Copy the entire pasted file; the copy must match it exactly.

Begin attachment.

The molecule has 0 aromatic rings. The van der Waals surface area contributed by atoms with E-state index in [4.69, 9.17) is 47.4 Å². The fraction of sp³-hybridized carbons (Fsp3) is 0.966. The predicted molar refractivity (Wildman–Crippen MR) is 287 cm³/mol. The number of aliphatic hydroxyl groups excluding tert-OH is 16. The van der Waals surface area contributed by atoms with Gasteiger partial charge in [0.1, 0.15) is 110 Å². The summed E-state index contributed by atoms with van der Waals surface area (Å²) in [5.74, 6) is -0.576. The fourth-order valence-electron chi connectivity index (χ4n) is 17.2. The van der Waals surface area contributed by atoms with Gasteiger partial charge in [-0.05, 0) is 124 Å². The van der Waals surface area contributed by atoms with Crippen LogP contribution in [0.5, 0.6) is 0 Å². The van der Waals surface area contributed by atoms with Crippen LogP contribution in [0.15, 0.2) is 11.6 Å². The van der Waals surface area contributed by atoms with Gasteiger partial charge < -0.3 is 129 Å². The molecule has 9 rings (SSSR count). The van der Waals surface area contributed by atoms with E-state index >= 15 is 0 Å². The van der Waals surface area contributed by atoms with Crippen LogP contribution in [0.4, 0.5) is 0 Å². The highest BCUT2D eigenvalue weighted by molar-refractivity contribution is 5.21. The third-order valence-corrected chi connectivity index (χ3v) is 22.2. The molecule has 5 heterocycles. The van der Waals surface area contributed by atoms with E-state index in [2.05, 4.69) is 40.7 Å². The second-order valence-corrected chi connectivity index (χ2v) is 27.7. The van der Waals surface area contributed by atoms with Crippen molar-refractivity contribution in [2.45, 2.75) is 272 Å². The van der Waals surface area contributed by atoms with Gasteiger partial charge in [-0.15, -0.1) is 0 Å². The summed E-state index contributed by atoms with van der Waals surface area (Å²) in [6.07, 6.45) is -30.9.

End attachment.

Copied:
The molecule has 0 aromatic rings. The van der Waals surface area contributed by atoms with E-state index in [4.69, 9.17) is 47.4 Å². The fraction of sp³-hybridized carbons (Fsp3) is 0.966. The predicted molar refractivity (Wildman–Crippen MR) is 287 cm³/mol. The number of aliphatic hydroxyl groups excluding tert-OH is 16. The van der Waals surface area contributed by atoms with Gasteiger partial charge in [0.1, 0.15) is 110 Å². The summed E-state index contributed by atoms with van der Waals surface area (Å²) in [5.74, 6) is -0.576. The fourth-order valence-electron chi connectivity index (χ4n) is 17.2. The van der Waals surface area contributed by atoms with Gasteiger partial charge in [-0.05, 0) is 124 Å². The van der Waals surface area contributed by atoms with Crippen LogP contribution in [0.5, 0.6) is 0 Å². The van der Waals surface area contributed by atoms with Crippen LogP contribution in [0.15, 0.2) is 11.6 Å². The van der Waals surface area contributed by atoms with Gasteiger partial charge < -0.3 is 129 Å². The molecule has 9 rings (SSSR count). The van der Waals surface area contributed by atoms with E-state index >= 15 is 0 Å². The van der Waals surface area contributed by atoms with Crippen LogP contribution in [0.4, 0.5) is 0 Å². The highest BCUT2D eigenvalue weighted by molar-refractivity contribution is 5.21. The third-order valence-corrected chi connectivity index (χ3v) is 22.2. The molecule has 5 heterocycles. The van der Waals surface area contributed by atoms with E-state index in [2.05, 4.69) is 40.7 Å². The second-order valence-corrected chi connectivity index (χ2v) is 27.7. The van der Waals surface area contributed by atoms with Crippen molar-refractivity contribution in [2.45, 2.75) is 272 Å². The van der Waals surface area contributed by atoms with Gasteiger partial charge in [-0.15, -0.1) is 0 Å². The summed E-state index contributed by atoms with van der Waals surface area (Å²) in [6.07, 6.45) is -30.9.